Early evidence from Wuhan, the origin of the worldwide outbreak, indicated that - of all Coronavirus infected cases - almost 4% had comprised healthcare personnel, and five deaths among healthcare workers had been confirmed (4). In Italy, the most affected country in Europe, on March 26, 2020, it was reported that more than 5,000 healthcare workers had tested positive for the Coronavirus and more than 40 had died as a result of COVID-19 (5). The daily reality in Italian hospitals is grim: insufficient testing capacity, lack of suitable protective equipment, lack of mechanical ventilators, wards not isolated from each other, and patients in beds in corridors. The capacity of the national health system is stretched to its limits and, in the most affected region of Lombardy, clearly insufficient (6). In such a crisis, it is imperative to ensure that healthcare workers are protected, for their own safety and to safeguard the healthcare system but also to prevent transmission of the virus. It is obvious that we have to revert to the proven strategies to protect workers by creating awareness of risks and providing personal protective equipment as well as appropriate hygiene procedures. Almost 15 years ago, prompted by the SARS epidemic, Descatha and colleagues (7) already pleaded for such contingency plans in healthcare in the event of an influenza pandemic.

Companies will have to deal with the psychosocial and psychological consequences of the current Coronavirus outbreak. Specifically, healthcare organizations will need to deal with insomnia, burnout, depressive symptoms, and post-traumatic stress disorders among healthcare workers. In Wuhan hospitals support teams have been set up to provide individual psychological guidance and group-based interventions (8). An important source of psychological distress are the impossible decisions (who to treat first?) under extreme work pressure. A recent analysis of previous major incidents called not only for peer-support programs during the crisis but also for active monitoring and adequate availability of mental treatment to prevent long-term damage to healthcare staff (9).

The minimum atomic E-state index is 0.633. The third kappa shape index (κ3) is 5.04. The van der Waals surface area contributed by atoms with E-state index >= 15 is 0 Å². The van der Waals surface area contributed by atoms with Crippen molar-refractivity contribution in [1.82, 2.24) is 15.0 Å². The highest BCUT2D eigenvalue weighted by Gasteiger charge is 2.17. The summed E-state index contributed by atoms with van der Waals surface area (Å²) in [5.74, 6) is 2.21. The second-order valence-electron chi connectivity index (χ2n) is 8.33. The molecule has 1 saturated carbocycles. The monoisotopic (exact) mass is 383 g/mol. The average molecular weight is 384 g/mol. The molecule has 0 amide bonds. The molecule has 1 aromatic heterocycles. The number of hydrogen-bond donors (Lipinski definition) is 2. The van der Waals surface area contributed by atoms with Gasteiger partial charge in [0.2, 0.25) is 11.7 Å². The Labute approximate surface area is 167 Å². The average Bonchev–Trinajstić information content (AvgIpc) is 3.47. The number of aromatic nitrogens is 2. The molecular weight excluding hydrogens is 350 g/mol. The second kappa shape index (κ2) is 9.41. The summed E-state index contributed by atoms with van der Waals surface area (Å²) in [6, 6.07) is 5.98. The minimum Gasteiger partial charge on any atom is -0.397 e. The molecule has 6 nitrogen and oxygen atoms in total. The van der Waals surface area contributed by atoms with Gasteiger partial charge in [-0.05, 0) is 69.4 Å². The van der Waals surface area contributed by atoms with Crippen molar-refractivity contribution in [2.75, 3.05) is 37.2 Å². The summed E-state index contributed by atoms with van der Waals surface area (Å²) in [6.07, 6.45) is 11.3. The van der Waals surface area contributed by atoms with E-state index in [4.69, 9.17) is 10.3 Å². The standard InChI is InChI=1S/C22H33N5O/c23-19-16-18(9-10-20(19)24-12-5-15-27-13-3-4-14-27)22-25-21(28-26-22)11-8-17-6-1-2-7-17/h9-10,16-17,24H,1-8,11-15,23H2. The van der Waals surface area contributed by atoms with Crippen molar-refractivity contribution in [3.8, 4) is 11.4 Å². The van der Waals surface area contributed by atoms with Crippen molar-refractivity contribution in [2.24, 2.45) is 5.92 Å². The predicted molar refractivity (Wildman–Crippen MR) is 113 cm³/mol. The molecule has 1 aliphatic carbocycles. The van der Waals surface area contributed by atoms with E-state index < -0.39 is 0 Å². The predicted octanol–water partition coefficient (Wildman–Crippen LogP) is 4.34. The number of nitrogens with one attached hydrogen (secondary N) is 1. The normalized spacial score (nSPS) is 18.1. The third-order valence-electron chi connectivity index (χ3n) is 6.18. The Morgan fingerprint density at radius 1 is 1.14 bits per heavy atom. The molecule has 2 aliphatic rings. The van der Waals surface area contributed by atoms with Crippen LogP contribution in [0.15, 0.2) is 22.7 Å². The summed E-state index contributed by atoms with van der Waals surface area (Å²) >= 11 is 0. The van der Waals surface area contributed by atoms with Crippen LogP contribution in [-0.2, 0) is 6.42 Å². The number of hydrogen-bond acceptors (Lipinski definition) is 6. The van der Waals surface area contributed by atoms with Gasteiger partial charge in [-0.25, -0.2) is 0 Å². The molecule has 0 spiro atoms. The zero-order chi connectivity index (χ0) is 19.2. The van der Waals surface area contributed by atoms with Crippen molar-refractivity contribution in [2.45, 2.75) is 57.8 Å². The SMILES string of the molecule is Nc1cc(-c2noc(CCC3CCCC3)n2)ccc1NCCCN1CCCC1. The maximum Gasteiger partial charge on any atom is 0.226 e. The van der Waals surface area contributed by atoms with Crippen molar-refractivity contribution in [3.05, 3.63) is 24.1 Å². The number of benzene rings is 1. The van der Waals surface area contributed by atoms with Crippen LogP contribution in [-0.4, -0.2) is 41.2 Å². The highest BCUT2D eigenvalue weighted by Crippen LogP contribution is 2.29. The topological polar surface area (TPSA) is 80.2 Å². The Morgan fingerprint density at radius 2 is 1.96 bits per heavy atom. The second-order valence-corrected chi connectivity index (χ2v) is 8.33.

The long-lasting societal effects of this pandemic are impossible to estimate yet. National, regional or global economic recessions seem to be inevitable. We know from previous economic crises, such as the recession in Finland in the 1990s (10) and the global financial crisis of 2007–2009 (11, 12) that there were marked effects on people’s health, both on those who lost their jobs and those remaining at work. Thus, efforts on containment, suppression and mitigation are not only needed with regard to the virus but also with regard to possible adverse societal and economic consequences.

COVID-19 will have both a short-term and long-lasting impact on societies, healthcare systems, workplaces and individuals alike. As occupational health professionals we must contribute with our knowledge and insights to provide appropriate occupational health for all workers affected directly and indirectly by this pandemic.